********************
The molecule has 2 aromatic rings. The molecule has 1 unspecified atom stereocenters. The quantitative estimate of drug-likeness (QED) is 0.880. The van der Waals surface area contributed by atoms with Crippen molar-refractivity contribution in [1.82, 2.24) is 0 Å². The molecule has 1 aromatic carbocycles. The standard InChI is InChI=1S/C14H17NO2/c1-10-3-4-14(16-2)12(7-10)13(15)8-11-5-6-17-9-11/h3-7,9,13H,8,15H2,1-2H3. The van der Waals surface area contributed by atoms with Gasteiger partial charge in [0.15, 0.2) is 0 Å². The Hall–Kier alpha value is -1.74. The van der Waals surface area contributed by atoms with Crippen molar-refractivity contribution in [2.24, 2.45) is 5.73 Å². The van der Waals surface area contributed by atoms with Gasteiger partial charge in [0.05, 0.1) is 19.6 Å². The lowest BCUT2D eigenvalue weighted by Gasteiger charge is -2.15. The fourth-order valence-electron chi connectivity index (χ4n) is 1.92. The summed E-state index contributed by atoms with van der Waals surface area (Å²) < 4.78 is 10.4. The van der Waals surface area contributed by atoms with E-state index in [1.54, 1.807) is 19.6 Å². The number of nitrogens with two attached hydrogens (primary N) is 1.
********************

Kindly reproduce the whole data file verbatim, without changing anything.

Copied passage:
The molecule has 2 aromatic rings. The molecule has 1 unspecified atom stereocenters. The quantitative estimate of drug-likeness (QED) is 0.880. The van der Waals surface area contributed by atoms with Crippen molar-refractivity contribution in [1.82, 2.24) is 0 Å². The molecule has 1 aromatic carbocycles. The standard InChI is InChI=1S/C14H17NO2/c1-10-3-4-14(16-2)12(7-10)13(15)8-11-5-6-17-9-11/h3-7,9,13H,8,15H2,1-2H3. The van der Waals surface area contributed by atoms with Gasteiger partial charge in [0.15, 0.2) is 0 Å². The Hall–Kier alpha value is -1.74. The van der Waals surface area contributed by atoms with Crippen molar-refractivity contribution in [2.24, 2.45) is 5.73 Å². The van der Waals surface area contributed by atoms with Gasteiger partial charge in [0.05, 0.1) is 19.6 Å². The lowest BCUT2D eigenvalue weighted by Gasteiger charge is -2.15. The fourth-order valence-electron chi connectivity index (χ4n) is 1.92. The summed E-state index contributed by atoms with van der Waals surface area (Å²) < 4.78 is 10.4. The van der Waals surface area contributed by atoms with E-state index in [1.54, 1.807) is 19.6 Å². The number of nitrogens with two attached hydrogens (primary N) is 1.